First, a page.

From August through October, I'm making a donation of $500 to breast cancer research for every 1,000 Emma Carlyle books sold. Along with Someone To Watch Over Me, there's another romantic suspense, Lost in Manhattan. Hooking Mr. Right is a romantic comedy. Finding Hope is a romance, and Four Uncles and a Wedding is chick lit. Blurbs, excerpts, and buy links can be found at Just think, for less than the price of a latte, you can help save the tatas!

That's great! Thanks, Lois/Emma.

Tuesday, August 28, 2012

Book blurb blitz tour stop for Linda Mercury

Today, I'm part of a book blurb blitz (I have so much fun saying that 3 times fast) for Linda Mercury and her novel Dracula's Secret.

Linda Mercury left behind her varied careers as a librarian, art model, and professional clown to pursue writing. She’s interested in writing, romance, the Middle East, reading, organizing, cooking, hand-made silk Turkish rugs, and the Nike of Samothrace.

You can connect with her on Twitter and Facebook.

Linda will be awarding a hand-painted fan to a randomly drawn commenter during the tour. So if you'd like to be entered to win, please leave an e-mail address with your comment. (Feel free to comment without leaving an e-mail address, too!) And if you enter yourself to win, you can increase your chances by leaving comments at other tour stops.


She calls herself Valerie Tate. One of the few vampires left on earth, as beautiful as she is powerful, Valerie has resisted her craving for human blood for years, just as she once hid her true gender. But the night she lays eyes on the most enticing man she’s ever seen, it’s game over. He radiates goodness and light—and searing sexual energy.  Valerie must have him. Taste him. Consume him. For he is temptation—and he is her destiny…

Lance Soleil is a rugged war veteran who runs a homeless shelter in Portland. At first gaze, he knows what Valerie is—and wants her even more. But when he welcomes a pack of werewolves into his shelter, he attracts the attention of Valerie’s oldest rival—her bloodthirsty brother, Radu, who hopes to become the first vampire President of the United States. Valerie knows Radu has a hidden agenda, and with Lance’s help she is determined to stop his unholy rise to power. But first, she must risk their growing love by fully revealing herself—as the one and only Dracula…


His sun pierced her night.

Valerie Tate stopped dead at the sudden stabbing pain and clapped her leather gloved hands over her sensitive eyes. She’d been running full speed from rooftop to rooftop in an effort to bypass the clogged holiday traffic between her and her destination. Portland’s nighttime rain had merely cloaked her progress instead of slowing her down.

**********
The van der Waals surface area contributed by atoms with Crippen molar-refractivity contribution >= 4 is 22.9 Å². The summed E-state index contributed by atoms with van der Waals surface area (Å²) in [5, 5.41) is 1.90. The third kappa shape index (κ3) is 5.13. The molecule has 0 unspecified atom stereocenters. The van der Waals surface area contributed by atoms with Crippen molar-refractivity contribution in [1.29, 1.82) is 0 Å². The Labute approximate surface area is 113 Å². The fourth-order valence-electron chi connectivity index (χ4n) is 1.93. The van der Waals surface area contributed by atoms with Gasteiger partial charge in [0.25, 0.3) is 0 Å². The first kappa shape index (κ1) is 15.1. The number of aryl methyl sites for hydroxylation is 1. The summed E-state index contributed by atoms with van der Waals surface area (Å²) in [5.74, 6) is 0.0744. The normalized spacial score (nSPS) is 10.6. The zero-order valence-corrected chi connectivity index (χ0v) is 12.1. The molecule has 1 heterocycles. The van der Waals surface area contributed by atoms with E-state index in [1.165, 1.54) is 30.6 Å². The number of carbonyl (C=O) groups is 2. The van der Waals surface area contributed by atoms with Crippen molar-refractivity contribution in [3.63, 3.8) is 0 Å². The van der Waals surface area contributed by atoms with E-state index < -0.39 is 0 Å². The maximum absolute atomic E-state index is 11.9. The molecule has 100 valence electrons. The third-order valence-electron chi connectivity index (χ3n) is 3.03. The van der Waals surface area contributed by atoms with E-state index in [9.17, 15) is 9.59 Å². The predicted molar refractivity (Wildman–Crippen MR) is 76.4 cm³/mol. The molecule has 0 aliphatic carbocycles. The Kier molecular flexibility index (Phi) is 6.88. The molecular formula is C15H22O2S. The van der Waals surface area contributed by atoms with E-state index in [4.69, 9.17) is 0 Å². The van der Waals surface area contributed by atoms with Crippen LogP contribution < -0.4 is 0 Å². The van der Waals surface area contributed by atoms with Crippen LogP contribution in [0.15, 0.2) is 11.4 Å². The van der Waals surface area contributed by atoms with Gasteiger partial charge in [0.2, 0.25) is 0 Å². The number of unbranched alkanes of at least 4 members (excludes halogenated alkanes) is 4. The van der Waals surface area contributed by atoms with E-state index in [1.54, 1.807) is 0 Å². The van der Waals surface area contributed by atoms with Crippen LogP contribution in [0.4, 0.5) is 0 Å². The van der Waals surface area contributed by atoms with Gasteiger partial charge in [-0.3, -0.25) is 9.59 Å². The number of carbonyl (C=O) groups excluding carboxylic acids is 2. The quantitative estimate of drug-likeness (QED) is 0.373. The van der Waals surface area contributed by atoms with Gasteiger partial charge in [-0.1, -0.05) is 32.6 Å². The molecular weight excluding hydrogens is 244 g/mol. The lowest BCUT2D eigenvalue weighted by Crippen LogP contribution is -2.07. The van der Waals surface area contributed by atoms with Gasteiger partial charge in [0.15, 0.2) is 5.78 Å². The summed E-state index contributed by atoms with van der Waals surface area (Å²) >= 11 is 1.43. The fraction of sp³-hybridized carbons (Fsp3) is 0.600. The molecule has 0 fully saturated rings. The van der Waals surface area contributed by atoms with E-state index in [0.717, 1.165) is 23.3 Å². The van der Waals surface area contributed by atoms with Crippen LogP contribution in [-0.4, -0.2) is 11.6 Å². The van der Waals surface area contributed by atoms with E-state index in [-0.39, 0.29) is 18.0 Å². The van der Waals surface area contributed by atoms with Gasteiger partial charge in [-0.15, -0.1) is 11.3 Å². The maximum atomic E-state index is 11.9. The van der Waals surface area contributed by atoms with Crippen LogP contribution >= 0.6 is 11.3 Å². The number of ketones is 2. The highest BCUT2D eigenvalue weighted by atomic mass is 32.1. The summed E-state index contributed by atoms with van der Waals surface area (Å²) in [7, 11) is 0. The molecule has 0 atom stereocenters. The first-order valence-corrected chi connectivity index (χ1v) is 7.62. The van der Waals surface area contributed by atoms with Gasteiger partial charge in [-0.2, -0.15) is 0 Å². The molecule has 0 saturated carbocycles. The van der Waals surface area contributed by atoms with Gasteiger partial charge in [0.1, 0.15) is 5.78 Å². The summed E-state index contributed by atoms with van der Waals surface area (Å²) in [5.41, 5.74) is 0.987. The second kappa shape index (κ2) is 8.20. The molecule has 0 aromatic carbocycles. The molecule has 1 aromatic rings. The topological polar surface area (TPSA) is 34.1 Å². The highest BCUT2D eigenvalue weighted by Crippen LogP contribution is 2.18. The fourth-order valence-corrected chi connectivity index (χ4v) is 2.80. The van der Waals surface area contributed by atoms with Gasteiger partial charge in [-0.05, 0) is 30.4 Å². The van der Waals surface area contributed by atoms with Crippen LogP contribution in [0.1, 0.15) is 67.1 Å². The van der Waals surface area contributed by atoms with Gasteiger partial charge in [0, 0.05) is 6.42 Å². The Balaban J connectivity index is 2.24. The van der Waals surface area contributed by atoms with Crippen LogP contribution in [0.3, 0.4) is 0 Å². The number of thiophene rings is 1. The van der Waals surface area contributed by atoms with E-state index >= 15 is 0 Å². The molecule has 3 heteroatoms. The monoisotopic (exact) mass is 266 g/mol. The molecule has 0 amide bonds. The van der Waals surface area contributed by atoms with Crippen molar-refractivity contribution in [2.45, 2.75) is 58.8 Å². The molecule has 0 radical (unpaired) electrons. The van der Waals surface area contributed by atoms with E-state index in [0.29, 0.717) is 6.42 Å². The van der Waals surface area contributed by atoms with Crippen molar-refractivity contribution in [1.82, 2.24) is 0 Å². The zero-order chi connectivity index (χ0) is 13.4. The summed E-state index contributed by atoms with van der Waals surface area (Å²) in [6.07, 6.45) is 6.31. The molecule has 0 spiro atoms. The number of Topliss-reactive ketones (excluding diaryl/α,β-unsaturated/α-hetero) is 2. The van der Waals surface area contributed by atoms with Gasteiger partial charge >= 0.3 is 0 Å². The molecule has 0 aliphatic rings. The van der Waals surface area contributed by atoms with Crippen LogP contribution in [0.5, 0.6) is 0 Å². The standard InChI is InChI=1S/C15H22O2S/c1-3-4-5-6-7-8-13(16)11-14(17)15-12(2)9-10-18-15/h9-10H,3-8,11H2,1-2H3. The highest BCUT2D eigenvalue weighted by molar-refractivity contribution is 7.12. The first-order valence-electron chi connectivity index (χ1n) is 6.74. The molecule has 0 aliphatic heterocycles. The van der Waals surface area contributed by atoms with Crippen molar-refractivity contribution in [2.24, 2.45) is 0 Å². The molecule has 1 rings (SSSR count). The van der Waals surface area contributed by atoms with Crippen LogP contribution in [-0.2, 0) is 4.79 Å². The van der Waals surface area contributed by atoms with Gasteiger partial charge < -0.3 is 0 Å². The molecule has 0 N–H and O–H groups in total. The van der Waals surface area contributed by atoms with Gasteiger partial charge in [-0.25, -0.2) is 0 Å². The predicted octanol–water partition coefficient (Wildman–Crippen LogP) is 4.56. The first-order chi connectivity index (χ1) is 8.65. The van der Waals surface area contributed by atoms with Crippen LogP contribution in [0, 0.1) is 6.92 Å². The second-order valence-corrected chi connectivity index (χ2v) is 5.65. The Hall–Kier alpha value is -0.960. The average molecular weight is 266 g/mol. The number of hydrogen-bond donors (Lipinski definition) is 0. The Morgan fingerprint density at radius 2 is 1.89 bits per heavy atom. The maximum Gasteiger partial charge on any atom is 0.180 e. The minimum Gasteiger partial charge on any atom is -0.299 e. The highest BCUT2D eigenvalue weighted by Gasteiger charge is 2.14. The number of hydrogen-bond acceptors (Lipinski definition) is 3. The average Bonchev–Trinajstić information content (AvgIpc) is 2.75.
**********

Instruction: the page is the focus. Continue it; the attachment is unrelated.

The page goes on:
The flare of light, brighter than a magnesium bomb exploding in her face, now left her stunned, blind, and helpless. Any one looking out over the skyline could see her. Not something she wanted. 

She crouched, one foot poised over the lip of a building’s crown. One wrong step and she’d fall off. It wouldn’t be a fatal drop, but it would certainly slow her down. Better to risk being seen up here, prancing about like some crazed musical number, than sprawled out on the pavement in the middle of the Halloween crowd.

Valerie probed the skin on her face. Unlike magnesium and direct sunlight, she hadn’t blistered or burned in response. Good. That would have ruined her evening’s plans. Much depended on her appearance not gathering too much attention.

Blood seeped from under her eyelids in response to the too-bright shine. Under the cover of her palms, she blinked away the achingly intense spots floating before her vision.

How could this happen? Once, a magnesium bomb had detonated next to her. Even as her skin peeled back, she had kept going. Nothing broke her concentration during a mission. Six hundred years of killing had taught her well. 

Monday, August 27, 2012

Interview with author David LeRoy

Today's guest, David LeRoy, did extensive research on the German occupation of France for his debut novel The Siren of Paris. This historical novel follows the journey of one American from medical student, to artist, to political prisoner at Buchenwald Concentration Camp during World War Two.  

David LeRoy is an accidental author. On his way to becoming an artist, he suddenly came down with an incurable condition and began to write instead of paint, to the horror of his instructors. He holds an undergraduate degree in philosophy and religion, which are recurring themes through out his first novel. Aside from writing, he continues to paint and draw on a regular schedule, while holding down an unspeakable day job in telecommunications.

Welcome, David. Please tell us about your current release, The Siren of Paris.
The story is a unique experience of World War II, told from the perspective of a French-born American art student who becomes trapped by the war. This transforms the protagonist from an innocent and rather naïve young college student into a physically, emotionally, and spiritually wounded member of the French underground resistance. Ultimately, he is faced with the task of overcoming his own sense of survivor’s guilt as he re-enters the world after his release from Buchenwald concentration camp. This is when faces the loss of his comrades and struggles with facing his betrayer.

What inspired you to write this book?
A single statue inspired me to research this book. It is located in a small plaza in Antibes, France and captured the sense of crushing oppression that members of the resistance faced. I wondered if Americans living in Europe had become trapped by the war and if any had joined the Resistance. My initial research confirmed that both were the case. Forty-six books later, along with countless other documents, I had the details that contribute to the story The Siren of Paris.